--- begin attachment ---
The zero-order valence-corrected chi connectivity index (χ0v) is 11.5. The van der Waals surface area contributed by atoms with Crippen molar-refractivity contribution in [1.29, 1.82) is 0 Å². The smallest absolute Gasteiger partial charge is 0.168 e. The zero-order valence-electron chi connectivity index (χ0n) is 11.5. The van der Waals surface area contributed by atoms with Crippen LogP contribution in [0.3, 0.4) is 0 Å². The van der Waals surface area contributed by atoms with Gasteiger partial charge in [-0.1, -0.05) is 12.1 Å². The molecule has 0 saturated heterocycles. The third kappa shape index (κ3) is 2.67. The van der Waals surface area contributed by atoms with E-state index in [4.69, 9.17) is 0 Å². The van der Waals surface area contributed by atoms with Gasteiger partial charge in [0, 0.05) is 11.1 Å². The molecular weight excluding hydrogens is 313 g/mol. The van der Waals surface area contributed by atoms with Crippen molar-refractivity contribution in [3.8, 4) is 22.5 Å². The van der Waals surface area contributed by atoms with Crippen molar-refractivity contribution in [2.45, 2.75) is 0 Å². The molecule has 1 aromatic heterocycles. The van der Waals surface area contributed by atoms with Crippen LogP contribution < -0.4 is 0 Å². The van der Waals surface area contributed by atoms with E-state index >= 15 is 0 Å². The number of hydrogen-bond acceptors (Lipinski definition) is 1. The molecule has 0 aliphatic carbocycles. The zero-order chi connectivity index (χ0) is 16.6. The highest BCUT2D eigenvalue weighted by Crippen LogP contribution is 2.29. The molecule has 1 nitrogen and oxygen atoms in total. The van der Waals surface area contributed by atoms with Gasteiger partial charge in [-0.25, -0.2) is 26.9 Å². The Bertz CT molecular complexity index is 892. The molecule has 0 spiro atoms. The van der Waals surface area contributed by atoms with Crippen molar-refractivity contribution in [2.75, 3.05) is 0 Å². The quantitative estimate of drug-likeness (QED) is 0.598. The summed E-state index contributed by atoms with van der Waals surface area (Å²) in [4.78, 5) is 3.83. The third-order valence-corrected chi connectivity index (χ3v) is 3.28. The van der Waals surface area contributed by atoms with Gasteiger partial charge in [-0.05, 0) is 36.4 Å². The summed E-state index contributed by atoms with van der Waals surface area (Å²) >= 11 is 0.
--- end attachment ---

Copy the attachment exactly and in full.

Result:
The zero-order valence-corrected chi connectivity index (χ0v) is 11.5. The van der Waals surface area contributed by atoms with Crippen molar-refractivity contribution in [1.29, 1.82) is 0 Å². The smallest absolute Gasteiger partial charge is 0.168 e. The zero-order valence-electron chi connectivity index (χ0n) is 11.5. The van der Waals surface area contributed by atoms with Crippen LogP contribution in [0.3, 0.4) is 0 Å². The van der Waals surface area contributed by atoms with Gasteiger partial charge in [-0.1, -0.05) is 12.1 Å². The molecule has 0 saturated heterocycles. The third kappa shape index (κ3) is 2.67. The van der Waals surface area contributed by atoms with E-state index in [4.69, 9.17) is 0 Å². The van der Waals surface area contributed by atoms with Gasteiger partial charge in [0, 0.05) is 11.1 Å². The molecular weight excluding hydrogens is 313 g/mol. The van der Waals surface area contributed by atoms with Crippen molar-refractivity contribution in [3.8, 4) is 22.5 Å². The van der Waals surface area contributed by atoms with Crippen molar-refractivity contribution in [2.45, 2.75) is 0 Å². The molecule has 1 aromatic heterocycles. The van der Waals surface area contributed by atoms with Crippen LogP contribution < -0.4 is 0 Å². The van der Waals surface area contributed by atoms with E-state index >= 15 is 0 Å². The number of hydrogen-bond acceptors (Lipinski definition) is 1. The molecule has 0 aliphatic carbocycles. The zero-order chi connectivity index (χ0) is 16.6. The highest BCUT2D eigenvalue weighted by Crippen LogP contribution is 2.29. The molecule has 1 nitrogen and oxygen atoms in total. The van der Waals surface area contributed by atoms with Gasteiger partial charge in [-0.25, -0.2) is 26.9 Å². The Bertz CT molecular complexity index is 892. The molecule has 0 spiro atoms. The van der Waals surface area contributed by atoms with Crippen molar-refractivity contribution in [2.75, 3.05) is 0 Å². The quantitative estimate of drug-likeness (QED) is 0.598. The summed E-state index contributed by atoms with van der Waals surface area (Å²) in [4.78, 5) is 3.83. The third-order valence-corrected chi connectivity index (χ3v) is 3.28. The van der Waals surface area contributed by atoms with Gasteiger partial charge in [-0.05, 0) is 36.4 Å². The summed E-state index contributed by atoms with van der Waals surface area (Å²) >= 11 is 0.